The majority of IoT adopters accelerated their projects during the COVID-19 pandemic, our IoT Spotlight Research revealed.
81% are prioritising this technology more than they did before – and are now running multiple projects simultaneously and, at the peak of the crisis, 84% felt that IoT had ensured business continuity and maintained operations.
Not every company is as advanced on its digital journey, however, and with so many opportunities to explore, what is the best way forward?
Defining business priorities is just part of the strategy – companies also need to consider the role of digital employees within the new smart supply chain.
Business resilience is at the top of the agenda after the disruption created throughout 2020.
When it comes to the supply chain, resilience takes many forms – from multiple sourcing to backup logistics plans. Such plans will only work if companies have access to the right information at the right time to support critical decision-making.
The ability to track inbound products in real-time across the entire supply chain through managed global IoT platforms, for example, allows companies to make rapid decisions and respond fast to unexpected changes.
Businesses now have so many opportunities to capture and share data.
Over 100 million IoT connections are delivering an extraordinary array of information – from product location to equipment performance and environmental conditions. Smart labels are using iSIM, the next generation of Subscriber Identity Module (SIM) technology, to track a product from a production plant through the supply chain. This technology is helping to reduce both product damage and theft. For example, if there is a sudden drop in temperature that might damage goods, a notification will trigger an action to resolve the situation. The small smart label also gives a complete view of the supply chain, assuring the quality and traceability of products.
Cloud technology then collects, stores and analyses this information and the scalable networks that allow immediate, secure data sharing, including Narrowband IoT (NB IoT) and LTE-M, build resilience and improve efficiency throughout the supply chain.
Ports, for example, are starting to look at using IoT, Mobile Private Networks (MPN) and Edge Computing to automate the unloading of freight by autonomous cranes. They will also use 5G and drones to confirm the load manifest of inbound ships and refine the unloading schedule before the ship docks.
Using this technology and communication capability, companies can then feed continual updates of unloading information into manufacturing and distribution systems to optimise operations.
It is also important to consider the cultural change associated with digital transformation.
Suddenly your staff are part of a smart supply chain that is constantly changing based on immediate data sharing. This is exciting and empowering but a world away from making decisions based on data that is hours, even days out of date.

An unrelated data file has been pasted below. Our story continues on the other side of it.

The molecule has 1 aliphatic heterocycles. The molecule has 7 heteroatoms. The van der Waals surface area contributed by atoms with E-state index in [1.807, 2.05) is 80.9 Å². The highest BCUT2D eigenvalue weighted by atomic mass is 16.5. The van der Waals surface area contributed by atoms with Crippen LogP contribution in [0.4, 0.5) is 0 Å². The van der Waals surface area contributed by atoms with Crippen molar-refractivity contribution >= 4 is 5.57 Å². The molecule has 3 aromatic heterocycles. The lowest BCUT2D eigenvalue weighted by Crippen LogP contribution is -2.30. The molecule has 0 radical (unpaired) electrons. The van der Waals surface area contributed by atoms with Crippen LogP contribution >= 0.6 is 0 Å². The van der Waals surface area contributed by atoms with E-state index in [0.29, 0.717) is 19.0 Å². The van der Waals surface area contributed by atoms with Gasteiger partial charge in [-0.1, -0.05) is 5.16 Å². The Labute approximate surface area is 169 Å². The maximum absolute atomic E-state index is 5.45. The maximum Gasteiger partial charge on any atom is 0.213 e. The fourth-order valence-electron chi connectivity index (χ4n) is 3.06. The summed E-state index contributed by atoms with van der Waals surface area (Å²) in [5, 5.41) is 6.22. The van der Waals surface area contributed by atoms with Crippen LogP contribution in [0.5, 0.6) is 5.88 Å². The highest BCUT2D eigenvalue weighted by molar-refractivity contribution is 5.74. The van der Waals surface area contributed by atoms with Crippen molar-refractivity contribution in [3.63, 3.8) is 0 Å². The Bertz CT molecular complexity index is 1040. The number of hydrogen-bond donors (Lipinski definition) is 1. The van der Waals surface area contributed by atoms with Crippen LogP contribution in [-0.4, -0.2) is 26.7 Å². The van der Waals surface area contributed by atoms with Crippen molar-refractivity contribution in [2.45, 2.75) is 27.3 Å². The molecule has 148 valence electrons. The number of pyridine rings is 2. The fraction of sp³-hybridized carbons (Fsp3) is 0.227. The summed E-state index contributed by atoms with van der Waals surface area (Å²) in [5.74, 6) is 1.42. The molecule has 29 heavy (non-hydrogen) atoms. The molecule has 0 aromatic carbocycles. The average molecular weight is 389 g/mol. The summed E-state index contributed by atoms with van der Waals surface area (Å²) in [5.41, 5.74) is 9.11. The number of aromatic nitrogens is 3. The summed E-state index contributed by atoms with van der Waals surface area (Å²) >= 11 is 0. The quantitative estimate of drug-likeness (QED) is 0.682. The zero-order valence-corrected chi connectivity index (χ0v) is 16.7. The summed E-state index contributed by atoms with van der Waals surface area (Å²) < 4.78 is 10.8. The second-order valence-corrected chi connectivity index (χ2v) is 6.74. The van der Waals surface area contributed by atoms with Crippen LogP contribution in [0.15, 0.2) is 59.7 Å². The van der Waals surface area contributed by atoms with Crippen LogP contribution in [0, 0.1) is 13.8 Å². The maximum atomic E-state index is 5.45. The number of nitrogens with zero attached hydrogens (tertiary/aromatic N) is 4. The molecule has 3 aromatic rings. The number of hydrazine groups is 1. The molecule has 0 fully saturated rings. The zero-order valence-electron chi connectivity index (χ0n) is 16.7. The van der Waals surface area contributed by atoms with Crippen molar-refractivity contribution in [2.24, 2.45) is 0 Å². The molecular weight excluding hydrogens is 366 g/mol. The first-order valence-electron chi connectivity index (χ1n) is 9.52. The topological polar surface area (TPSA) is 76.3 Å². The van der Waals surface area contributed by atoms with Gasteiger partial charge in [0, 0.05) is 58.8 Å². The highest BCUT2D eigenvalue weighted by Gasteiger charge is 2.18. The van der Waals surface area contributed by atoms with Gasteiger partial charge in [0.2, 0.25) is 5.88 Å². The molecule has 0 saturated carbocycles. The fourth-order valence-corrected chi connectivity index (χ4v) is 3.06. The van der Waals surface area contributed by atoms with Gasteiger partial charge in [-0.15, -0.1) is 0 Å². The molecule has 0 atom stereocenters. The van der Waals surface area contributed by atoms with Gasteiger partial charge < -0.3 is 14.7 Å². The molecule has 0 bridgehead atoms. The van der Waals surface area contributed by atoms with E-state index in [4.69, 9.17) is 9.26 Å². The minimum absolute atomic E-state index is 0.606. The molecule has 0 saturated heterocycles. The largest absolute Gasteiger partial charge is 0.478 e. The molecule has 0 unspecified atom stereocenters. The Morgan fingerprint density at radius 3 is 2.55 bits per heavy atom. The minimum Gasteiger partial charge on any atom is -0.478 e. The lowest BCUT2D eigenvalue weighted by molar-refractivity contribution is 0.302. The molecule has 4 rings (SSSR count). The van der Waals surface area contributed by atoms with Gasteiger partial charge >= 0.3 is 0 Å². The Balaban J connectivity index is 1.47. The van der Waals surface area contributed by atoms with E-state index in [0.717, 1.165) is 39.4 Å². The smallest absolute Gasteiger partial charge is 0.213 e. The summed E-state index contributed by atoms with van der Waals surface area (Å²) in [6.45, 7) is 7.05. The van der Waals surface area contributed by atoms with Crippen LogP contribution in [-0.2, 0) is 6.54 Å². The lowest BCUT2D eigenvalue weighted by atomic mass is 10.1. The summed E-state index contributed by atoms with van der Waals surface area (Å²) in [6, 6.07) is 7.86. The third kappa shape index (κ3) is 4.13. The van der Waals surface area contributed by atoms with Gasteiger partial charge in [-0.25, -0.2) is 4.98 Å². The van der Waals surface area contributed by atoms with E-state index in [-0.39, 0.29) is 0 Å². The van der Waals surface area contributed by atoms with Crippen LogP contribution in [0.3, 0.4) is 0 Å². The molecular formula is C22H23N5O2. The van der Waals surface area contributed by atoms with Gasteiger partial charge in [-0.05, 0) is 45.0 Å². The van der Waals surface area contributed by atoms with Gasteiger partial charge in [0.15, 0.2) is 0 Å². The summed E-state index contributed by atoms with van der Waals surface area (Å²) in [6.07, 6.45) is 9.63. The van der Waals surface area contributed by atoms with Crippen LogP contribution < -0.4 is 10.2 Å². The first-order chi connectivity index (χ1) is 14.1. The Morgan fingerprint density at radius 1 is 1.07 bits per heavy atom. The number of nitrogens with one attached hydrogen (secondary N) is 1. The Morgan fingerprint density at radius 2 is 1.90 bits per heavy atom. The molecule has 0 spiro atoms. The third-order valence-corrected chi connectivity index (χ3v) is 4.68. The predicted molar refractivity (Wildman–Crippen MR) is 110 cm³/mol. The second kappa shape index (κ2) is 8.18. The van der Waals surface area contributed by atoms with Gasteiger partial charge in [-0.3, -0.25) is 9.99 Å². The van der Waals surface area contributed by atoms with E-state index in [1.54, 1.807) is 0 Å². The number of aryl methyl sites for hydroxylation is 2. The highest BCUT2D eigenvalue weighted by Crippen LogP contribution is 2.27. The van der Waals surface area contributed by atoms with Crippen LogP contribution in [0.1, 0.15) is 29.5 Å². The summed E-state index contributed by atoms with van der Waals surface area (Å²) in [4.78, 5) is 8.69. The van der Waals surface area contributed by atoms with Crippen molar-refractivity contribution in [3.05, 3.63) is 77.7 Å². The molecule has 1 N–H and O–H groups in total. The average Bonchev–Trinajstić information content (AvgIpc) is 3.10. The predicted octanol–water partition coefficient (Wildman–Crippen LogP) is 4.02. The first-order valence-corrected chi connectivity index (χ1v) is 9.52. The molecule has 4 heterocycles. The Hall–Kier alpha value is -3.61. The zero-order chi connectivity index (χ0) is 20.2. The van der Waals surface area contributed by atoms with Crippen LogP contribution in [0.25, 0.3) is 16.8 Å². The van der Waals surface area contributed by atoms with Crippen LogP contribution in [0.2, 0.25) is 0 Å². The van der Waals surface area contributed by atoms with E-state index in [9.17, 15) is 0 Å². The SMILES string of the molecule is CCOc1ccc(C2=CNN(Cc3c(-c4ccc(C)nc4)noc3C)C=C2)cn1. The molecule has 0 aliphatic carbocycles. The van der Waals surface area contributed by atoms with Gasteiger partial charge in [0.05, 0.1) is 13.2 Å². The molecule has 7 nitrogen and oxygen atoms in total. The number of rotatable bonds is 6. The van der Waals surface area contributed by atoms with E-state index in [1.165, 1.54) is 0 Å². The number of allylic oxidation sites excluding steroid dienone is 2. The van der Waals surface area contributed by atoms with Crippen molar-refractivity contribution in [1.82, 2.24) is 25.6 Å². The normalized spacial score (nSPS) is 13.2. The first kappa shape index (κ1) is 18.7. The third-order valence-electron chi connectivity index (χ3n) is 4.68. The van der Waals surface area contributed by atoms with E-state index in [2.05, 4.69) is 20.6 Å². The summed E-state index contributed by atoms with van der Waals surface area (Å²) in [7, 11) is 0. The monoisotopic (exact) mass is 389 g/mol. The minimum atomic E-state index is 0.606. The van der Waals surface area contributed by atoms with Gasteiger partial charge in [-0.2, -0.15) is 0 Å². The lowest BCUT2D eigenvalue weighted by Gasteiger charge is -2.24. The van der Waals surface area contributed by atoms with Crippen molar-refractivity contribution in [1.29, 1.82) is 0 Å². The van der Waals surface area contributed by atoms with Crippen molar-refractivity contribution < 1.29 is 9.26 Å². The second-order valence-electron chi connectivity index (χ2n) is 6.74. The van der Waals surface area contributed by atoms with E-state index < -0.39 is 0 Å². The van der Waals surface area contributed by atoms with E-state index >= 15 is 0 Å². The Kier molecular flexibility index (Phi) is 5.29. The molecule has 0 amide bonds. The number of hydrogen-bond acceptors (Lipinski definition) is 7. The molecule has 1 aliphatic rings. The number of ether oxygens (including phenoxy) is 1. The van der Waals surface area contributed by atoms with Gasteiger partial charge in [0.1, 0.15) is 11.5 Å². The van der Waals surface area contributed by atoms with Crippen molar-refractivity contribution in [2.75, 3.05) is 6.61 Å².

Life is very different for a production manager able to work from home, analysing data provided securely in real-time from an array of IoT devices to keep track of operations.
No more stalking up and down production lines to check performance when intuitive, accessible information is presented in real-time. No more battles with equipment providers or maintenance crews when cloud analytics and AI allow proactive and preventative maintenance.
One factory has adopted drones to reduce a four-hour inspection process to just 30 minutes – and removed the need for an employee to move across high-level gantries to check machinery.
Using Edge Computing means real-time video analytics can be conducted on the drone’s footage, making the inspection process quicker. Any potential issues can be rapidly identified and addressed.
Digital technologies are creating a collaborative, data-supported, dispersed workforce – and you need to take them with you. Find out more about making technology the catalyst for change in your business.
Whatever the business priority, any investment in digital technologies should consider how the data being collected is going to be used both to support efficient operations and understand a changing business outlook.
Whether it is managing rising customer expectation and behaviour change or the challenges associated with global supply chain disruption rapid access to trusted information is supporting new strategic direction.
Customers sharing accurate, up-to-date product demand information will allow companies to improve forecasting.
Technologies such as AI can help with predictive manufacturing; companies can move towards custom production to meet each customer’s exact requirements while reducing wastage.
Every single step in the journey can build confidence – whether it is the use of wearables to enable workers to operate safely and efficiently or the ability to remotely manage equipment to avoid downtime.
Businesses across the globe are waking up to the power of digital technologies to allow business change – and that includes your competitors.
COVID-19 has accelerated the digital evolution, making it important to find the right partner to help drive forward and realise your digital goals.
Find out more about building a smart supply chain for the future.
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